For Stirner, being oneself was being the master of oneself (Stirner, 1995). When we become overly preoccupied with others we can put them on a pedestal, subordinating ourselves, enabling the other to master us. Our power is given to another when more importance is given to their views than our own, and often without them having asked or wished for it. Giving this power to another may alleviate anxiety, but denies an individual of their freedom and responsibility to create their own life (Yalom, 1989). While this all encompassing devotion may be perceived as a true and deep love, the reality of such an existence is one of restraint and inner-conflict. Continually striving to seek a true meaning yet having relinquished the tools of self-awareness and freedom required to do so creates a debilitating and inauthentic existence.
Buddhist teachings explain the concept of "Upeksha" relating to loving with equanimity, and means 'to look' 'over' (Hanh, 2006). Love is the ability to understand and accept the whole situation without being bound to certain aspects of it. True love, therefore, is not a possessive bond of dependence but a need-free relationship built on selfless caring. While we might ‘fall’ in love with others, what we do with that is completely up to us (Cleary, 2015) and it remains our responsibility as humans to create our own existence.
"We are condemned to freedom" - Sartre (1948)
In some cases, extreme connection with others can be the ultimate resource for our survival. Writing as a prisoner in Auschwitz, Frankl suggested that merely the memory of a loved one could give us enough meaning to face even the most traumatic and tragic struggles (Frankl, 1985). However, the distinction must be made between using others as a meaning and creating our own meaning. While there is no being in isolation "mitsein" Heidegger felt strongly that others should not be used as tools. Rather than being held by the duty others put on us, we must fulfil our own destiny (Heidegger, 1962).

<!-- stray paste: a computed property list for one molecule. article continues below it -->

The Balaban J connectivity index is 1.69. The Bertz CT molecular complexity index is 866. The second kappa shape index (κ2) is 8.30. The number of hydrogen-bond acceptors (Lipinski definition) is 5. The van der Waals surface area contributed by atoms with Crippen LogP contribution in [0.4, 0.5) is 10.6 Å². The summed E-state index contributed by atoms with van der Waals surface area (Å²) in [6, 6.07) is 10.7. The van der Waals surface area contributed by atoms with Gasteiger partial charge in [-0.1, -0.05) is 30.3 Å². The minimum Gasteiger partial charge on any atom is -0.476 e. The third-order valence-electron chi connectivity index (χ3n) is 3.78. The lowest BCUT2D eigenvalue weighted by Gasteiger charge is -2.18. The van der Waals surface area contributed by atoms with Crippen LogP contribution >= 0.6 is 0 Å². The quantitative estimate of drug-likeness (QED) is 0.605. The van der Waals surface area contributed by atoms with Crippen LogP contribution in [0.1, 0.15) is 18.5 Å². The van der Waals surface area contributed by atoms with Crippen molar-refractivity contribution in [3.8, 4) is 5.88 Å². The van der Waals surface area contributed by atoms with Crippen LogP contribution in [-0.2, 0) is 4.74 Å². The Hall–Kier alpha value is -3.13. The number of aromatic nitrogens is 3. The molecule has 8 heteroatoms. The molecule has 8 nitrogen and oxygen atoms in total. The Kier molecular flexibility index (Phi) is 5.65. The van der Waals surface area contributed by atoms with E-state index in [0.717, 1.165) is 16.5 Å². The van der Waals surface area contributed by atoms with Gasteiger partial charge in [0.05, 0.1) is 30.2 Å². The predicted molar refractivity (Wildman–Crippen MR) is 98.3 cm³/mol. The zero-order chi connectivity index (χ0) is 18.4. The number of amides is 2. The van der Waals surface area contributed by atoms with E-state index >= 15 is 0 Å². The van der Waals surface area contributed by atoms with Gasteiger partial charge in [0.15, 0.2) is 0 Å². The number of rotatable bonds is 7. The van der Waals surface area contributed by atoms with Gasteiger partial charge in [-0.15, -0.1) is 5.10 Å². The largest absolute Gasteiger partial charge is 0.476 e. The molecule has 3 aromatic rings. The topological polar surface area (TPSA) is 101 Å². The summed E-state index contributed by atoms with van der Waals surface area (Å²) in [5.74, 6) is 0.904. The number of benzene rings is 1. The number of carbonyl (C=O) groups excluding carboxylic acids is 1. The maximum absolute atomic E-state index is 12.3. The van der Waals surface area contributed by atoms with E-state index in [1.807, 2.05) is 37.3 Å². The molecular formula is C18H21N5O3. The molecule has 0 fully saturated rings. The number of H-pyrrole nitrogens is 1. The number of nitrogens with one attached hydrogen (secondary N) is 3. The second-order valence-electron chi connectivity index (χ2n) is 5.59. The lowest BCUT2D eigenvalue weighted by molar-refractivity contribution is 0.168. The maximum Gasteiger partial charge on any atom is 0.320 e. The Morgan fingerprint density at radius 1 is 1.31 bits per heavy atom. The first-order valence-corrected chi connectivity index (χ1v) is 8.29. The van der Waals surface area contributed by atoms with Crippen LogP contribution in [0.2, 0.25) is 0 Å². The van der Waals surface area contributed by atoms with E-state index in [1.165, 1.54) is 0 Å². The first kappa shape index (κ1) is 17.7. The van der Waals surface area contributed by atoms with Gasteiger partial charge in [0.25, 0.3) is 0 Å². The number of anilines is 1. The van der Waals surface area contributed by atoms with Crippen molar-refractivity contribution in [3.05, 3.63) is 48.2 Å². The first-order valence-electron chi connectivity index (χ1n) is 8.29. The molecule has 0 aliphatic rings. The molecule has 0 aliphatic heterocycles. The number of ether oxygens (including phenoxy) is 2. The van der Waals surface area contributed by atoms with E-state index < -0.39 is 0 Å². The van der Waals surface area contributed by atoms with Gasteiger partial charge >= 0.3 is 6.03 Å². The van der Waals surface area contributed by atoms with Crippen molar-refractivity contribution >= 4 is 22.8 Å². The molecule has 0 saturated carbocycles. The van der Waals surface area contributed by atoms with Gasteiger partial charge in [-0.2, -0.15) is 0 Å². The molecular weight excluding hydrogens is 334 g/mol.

As a means of understanding more clearly what influence others have on our existence, it may be useful to consider Nietzsche's concept of "eternal reoccurrence" (Nietzsche, 1974). This concept inspires the question that if one had to live their same life over and over again, how would they respond. Are we living every moment as if for all time? Are we striving for our greatest meaning or succumbing to the roles set for us by others?
All too often humans are prone to blaming others for their own emotions, actions and situations. While we can learnfrom others, when an individual accepts that they are condemned to the freedom of an existence that is not predetermined, they learn that they alone are ultimately responsible for themselves. For Tobin this responsibility is freedom in the choices we are able to make within the limitations of our existence (Tobin, 1975). However, this freedom can be inordinately difficult and scary to accept. Intellectual awareness of one's responsibility remains ineffectual until the emotional power is mastered to embrace it and create change. The challenge then continues in the innumerable choices available and the realisation that for every 'yes' there must be a 'no', each choice killing another option (Yalom, 1989).
"We are perfect altogether! For we are, every moment, all that we can be; and we never need be more" - Stirner (1995)
All the choices available to us come as possibilities formed in our imagination as fantasies, always in opposite pairs for every hope is opposed by a fear. When suspended between hope and fear one becomes scattered and disconnected with their true self, remedied only through acceptance. Hope represents a dissatisfaction with the present, revealing an element of self or situation which is not being fully accepted (Stevens, 1977). This dissatisfaction is a fundamental guide to existence, enabling the realisation of what can be changed for the self to be accepted.